Friday 3 March Alice Springs to Adelaide

We ate breakfast in the motel again then caught the shuttle transport back to the airport via various hotels & backpacker hostels to pick up other tourists. The Qantas flight went over the desert & some massive salt lakes – no habitation visible at all from the plane apart from dirt road tracks. When we got to Adelaide we collected our large bags from the left luggage lockers & got a taxi to our motel – The Atlantic Towers in Glenelg, a suburb of Adelaide by the coast with very fine white sandy beaches. This motel was a tall round tower & even our rooms had curved walls. The rooms were very modern & spacious with an excellent bathroom. We all went for an evening stroll & had some drinks at an oyster bar. As it was Friday evening the restaurants & bars in Glenelg were packed. Walked past the marina & more restaurants. There were some very large expensive boats in the marina & designer apartments with sea views. Saw the Glenelg pier, tram & clock tower & then walked back. We decided to have dinner at an Aussie Outback bar/restaurant where we managed to get a free table. I could barely manage my meal (chicken salad) and had to rush to the loo with severe diarrhoea. Walked back to the motel & I took some tummy tablets which sorted me out. Had no idea what caused the bug as no one else was ill.

Saturday 4 March Adelaide to Tanunda, Barossa Valley

Got taxi from our motel to Britz Motorhomes in Adelaide to pick up our two vans. We were there 1½ hours waiting for our van to be serviced as the previous hirer had brought the van back a day later than scheduled. Eventually we got it sorted & then we all went to Coles to do some food shopping. We then headed north towards the Barossa Valley (famous wine growing area). We went through some flat uninspiring marshes after the Adelaide suburbs & joined a highway north east of Adelaide. Eventually we came to rolling hills with vineyards, although no grapes were visible. The Aussies call the vineyards “wineries”.

After 73kms we reached Tanunda, a town in the heart of the Barossa. We went into the tourist info centre to pick up some wine maps & decided to visit a few tomorrow. At 4pm we went to a campsite on the edge of the town called Discovery Parks Tanunda. It was packed out with families staying for the weekend, but luckily we got two pitches next to each other. Allyson & I did some laundry. Keef was feeling unwell (probably the same virus that I had) & it took a while for the aircon in the van to work properly. It was 36c inside the van & we sweated trying to unpack our bags & get everything sorted. Chris & Allyson walked back into town (K & I had walked round Tanundra 10 yrs ago). Keef felt ill so we made up the bed at 4.30 & he went to sleep. He woke briefly & then he changed into his PJs & went back to bed at 7.45pm & slept through the night. .Keef had no lunch or dinner today.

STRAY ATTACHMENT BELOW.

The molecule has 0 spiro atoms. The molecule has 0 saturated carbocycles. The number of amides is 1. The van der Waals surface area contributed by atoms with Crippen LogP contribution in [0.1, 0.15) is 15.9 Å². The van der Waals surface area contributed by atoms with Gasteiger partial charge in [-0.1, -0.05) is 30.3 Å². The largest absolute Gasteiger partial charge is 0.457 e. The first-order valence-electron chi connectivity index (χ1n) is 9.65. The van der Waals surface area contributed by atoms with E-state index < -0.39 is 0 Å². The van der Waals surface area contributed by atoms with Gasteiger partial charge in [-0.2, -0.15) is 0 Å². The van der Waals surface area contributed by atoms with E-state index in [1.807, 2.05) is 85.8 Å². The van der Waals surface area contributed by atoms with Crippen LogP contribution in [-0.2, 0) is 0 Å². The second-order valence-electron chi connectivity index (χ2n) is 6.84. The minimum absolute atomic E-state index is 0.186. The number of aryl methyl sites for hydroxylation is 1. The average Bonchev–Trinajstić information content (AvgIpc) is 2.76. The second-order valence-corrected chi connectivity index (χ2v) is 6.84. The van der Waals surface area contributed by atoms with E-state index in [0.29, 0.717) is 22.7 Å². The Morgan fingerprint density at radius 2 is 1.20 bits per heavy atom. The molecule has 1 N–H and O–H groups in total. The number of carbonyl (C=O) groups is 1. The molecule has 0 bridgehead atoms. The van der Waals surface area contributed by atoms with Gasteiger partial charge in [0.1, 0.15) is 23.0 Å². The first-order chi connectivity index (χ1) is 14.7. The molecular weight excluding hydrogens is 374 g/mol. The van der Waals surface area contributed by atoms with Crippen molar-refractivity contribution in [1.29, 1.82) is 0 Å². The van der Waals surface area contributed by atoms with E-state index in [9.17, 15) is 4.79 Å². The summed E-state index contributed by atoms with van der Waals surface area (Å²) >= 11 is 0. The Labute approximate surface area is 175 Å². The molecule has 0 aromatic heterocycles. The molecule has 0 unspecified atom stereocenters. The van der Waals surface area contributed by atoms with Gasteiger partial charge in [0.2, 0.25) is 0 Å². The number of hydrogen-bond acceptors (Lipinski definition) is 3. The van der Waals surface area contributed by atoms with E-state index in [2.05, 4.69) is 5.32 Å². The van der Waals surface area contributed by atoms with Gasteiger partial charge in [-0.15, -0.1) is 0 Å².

Rather worrying - there were notices on the toilet blocks & laundry that snakes had been spotted in the campsite area – yet there were little children running around & on bikes. I ate with Chris & Allyson who did some salad with the roast chicken we’d bought at Coles. I went to bed at 9.30pm. Quite cold in the early hours, so was glad of the duvet provided with the van.

Sunday 5 March Tanunda & Barossa to Hahndorf

Sunny warm day. Brought in washing from lines whilst nervously scanning the ground for snakes. Keef is feeling much better today. After breakfast we did part of the Barossa wine trail and then visited the Wolf Blass winery in Stockwell, just north of Tanunda. Mr W Blass is aged 82 (originally from Germany) & is the most celebrated winemaker in Australia, winning hundreds of awards, both in Australia & internationally. His career started in 1966 when he first set up his own vineyard & prior to that he had assisted other wineries by passing on his wine knowledge.

We had several tastings including the gold & platinum labels. I liked the Gold Label wine the best. The lady who served us for the tastings was a Kiwi from Wellington & was very chatty & knowledgable about wines. She had worked there for a long time & said that Mr Blass lived in Adelaide but made about 4 trips a year to his winery for promotional purposes. All his awards, glass & silver platters, cups, trophies, medals & certificates were displayed in glass cases – certainly a prestigious career & his wine is superb.

We then drove to Angaston, a small town in the Barossa with heritage buildings & lots of roses in bloom. Bought some bread & pies from the local bakery. Had the pies for lunch. We drove along the scenic route to Mengel Hill Lookout which gave a panoramic view of the Barossa Valley below us. There was a sculpture park there as well which Keef & Allyson went to see. I overheard a local man telling some Japanese tourists that a bushfire had raged through some of the wheat/corn fields but luckily the wind had changed & Angaston & the vineyards were saved. Growing vines is a high risk business & decades of work on the vines could wipe them out & bankrupt the owners.